Finally, the Hopis argue that the issue of title is a political question. Congress did not identify Navajo-Hopi boundaries in the 1934 Act. The Hopis would not agree to boundaries proposed by the administration, and Congress was unwilling to force the issue. The Hopis lobbied to protect what they thought was theirs. This resulted in the exemption of the 1882 reservation from the 1934 Act and the "such other Indians" language. The question is what inferences can be drawn from this. The Hopis suggest that: (1) since Congress refused to draw a Navajo-Hopi boundary, it is improper (as a political judgment) for the court to impose limitations on Hopi property interests; and therefore (2) the 1934 Act must be read as creating a cotenancy. The Navajos suggest that Congress specifically limited Hopi rights by the "such other Indians as may already be located thereon" provision.
Whether the title question is political depends on whether there is "a lack of judicially discoverable and manageable standards for resolving it"; or whether the question is impossible to decide "without an initial policy determination of a kind clearly for nonjudicial discretion". Baker v. Carr, 369 U.S. 186, 217, 82 S.Ct. 691, 710, 7 L.Ed.2d 663 (1962). See also Healing v. Jones, supra, 174 F.Supp. at 216 ("(I)f the identification of the holders of such title and extent and nature of the respective rights and interests of each cannot be fixed without exercising, or reviewing the exercise of, political judgment, then the judicial power is not constitutionally invoked.").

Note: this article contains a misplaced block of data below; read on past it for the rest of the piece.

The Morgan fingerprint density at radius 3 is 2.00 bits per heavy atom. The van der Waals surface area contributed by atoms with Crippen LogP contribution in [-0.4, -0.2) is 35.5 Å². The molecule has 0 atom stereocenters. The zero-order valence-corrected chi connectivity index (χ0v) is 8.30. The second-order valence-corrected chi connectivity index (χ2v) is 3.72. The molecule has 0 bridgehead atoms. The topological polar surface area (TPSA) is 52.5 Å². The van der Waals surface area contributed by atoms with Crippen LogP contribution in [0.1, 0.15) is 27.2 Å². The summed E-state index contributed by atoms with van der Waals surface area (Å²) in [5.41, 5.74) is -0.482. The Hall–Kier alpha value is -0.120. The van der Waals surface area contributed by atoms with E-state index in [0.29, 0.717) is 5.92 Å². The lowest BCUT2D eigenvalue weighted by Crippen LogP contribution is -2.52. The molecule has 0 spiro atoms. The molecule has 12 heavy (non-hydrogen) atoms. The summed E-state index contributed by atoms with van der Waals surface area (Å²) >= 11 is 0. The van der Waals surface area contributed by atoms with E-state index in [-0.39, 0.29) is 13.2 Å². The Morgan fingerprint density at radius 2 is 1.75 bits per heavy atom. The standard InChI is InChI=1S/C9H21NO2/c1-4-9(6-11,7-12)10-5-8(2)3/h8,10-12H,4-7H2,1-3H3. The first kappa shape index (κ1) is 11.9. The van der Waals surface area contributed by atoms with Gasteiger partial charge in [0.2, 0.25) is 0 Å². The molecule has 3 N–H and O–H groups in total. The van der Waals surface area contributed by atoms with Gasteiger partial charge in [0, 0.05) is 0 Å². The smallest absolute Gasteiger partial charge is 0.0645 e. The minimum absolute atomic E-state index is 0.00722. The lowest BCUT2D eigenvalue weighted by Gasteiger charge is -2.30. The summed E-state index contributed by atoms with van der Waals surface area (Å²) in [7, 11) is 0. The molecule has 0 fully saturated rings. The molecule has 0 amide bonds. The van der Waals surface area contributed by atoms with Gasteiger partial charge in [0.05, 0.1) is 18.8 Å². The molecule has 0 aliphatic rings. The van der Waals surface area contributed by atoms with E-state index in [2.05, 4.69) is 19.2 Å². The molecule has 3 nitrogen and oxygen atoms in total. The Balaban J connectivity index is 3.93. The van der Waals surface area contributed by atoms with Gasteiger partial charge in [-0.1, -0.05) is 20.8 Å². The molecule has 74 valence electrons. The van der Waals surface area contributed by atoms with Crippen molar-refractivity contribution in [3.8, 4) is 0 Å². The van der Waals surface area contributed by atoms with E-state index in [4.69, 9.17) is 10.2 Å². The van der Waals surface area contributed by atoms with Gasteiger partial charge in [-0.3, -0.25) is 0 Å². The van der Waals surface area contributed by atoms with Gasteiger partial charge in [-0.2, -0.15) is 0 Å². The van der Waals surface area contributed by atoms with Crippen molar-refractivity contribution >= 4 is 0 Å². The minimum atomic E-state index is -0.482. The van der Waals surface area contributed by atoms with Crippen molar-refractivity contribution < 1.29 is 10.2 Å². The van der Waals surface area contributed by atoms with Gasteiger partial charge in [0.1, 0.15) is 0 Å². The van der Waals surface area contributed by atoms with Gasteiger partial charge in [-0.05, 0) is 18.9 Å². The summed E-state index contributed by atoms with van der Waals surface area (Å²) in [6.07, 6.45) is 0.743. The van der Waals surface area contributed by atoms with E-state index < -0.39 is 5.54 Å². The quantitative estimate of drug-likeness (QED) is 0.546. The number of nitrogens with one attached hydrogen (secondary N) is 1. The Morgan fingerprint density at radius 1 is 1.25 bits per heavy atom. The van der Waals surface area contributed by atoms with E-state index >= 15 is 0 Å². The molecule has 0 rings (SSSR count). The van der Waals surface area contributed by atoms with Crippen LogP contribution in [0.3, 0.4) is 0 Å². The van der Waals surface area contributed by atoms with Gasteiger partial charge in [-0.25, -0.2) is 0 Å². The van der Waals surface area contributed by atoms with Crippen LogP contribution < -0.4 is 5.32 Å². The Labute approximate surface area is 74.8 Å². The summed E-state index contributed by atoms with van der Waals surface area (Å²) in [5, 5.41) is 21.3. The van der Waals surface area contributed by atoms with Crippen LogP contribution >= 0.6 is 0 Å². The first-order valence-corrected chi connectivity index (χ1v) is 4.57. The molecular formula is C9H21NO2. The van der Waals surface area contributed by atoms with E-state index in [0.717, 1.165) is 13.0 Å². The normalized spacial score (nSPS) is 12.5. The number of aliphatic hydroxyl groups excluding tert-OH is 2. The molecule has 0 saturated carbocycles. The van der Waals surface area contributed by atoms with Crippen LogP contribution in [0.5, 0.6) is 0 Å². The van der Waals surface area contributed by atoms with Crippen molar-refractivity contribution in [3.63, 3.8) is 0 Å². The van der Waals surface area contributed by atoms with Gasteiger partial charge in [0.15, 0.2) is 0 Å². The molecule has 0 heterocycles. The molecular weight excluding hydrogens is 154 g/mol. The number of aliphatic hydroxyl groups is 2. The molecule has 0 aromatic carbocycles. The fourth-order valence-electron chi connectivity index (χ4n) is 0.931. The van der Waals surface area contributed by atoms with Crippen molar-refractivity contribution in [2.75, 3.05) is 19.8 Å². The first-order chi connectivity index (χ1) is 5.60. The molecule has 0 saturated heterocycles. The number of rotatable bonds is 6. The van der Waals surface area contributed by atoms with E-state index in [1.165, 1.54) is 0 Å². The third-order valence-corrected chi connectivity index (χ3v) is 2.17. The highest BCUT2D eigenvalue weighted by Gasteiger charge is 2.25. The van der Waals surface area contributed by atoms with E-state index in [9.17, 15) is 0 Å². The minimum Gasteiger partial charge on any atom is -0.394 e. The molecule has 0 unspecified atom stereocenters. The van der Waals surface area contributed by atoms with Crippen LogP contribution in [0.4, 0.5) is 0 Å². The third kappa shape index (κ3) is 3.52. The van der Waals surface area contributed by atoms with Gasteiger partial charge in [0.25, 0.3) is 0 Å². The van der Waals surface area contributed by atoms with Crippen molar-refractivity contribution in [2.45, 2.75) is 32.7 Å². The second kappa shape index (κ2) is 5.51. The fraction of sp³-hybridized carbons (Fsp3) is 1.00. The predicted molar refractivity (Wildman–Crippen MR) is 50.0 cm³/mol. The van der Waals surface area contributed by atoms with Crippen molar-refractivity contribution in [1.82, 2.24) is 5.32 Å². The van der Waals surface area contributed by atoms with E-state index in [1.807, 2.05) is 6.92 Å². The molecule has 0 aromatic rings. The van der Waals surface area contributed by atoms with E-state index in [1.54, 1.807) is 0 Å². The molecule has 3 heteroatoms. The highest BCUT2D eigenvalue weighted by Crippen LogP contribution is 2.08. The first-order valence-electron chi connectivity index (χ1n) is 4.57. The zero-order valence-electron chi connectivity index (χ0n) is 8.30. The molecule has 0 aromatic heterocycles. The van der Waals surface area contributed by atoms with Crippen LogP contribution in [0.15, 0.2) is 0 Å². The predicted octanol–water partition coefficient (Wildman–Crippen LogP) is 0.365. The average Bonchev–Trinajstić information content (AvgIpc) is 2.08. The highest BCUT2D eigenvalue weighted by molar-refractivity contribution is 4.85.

If we agreed that there were insufficient standards to determine title, it does not follow, as the Hopis maintain, that we must declare the tribes cotenants. It would be more logical for us to dismiss the case for lack of jurisdiction of the political question.
We do not agree, however, that there are no judicially ascertainable standards governing this question. We acknowledge the absence of a Navajo-Hopi boundary, as we must. We do not concede that the question of Navajo and Hopi property interests was left open. It is a mistake to assume that the absence of a boundary negates standards for determining title. The purposes, history, and language of the 1934 Act show an intent to withdraw all reservation land for the Navajos except for pockets occupied by Hopis. We agree with the district court that this is the meaning of the "such other Indians as may already be located thereon" provision. The legislative history discussed by the district court at 448 F.Supp. 1194-96, supports this conclusion.
Congress was not inflexibly committed to the notion of exclusive areas for the two tribes. It preferred to allow the tribes to work out whatever cooperative arrangement they could. But when negotiations failed, the 1974 jurisdictional act authorized the courts to declare boundaries if one of the tribes so requested. Since its jurisdiction was invoked for this purpose, the district court properly looked to the legislative history of the 1934 Act to determine the tribes' interests.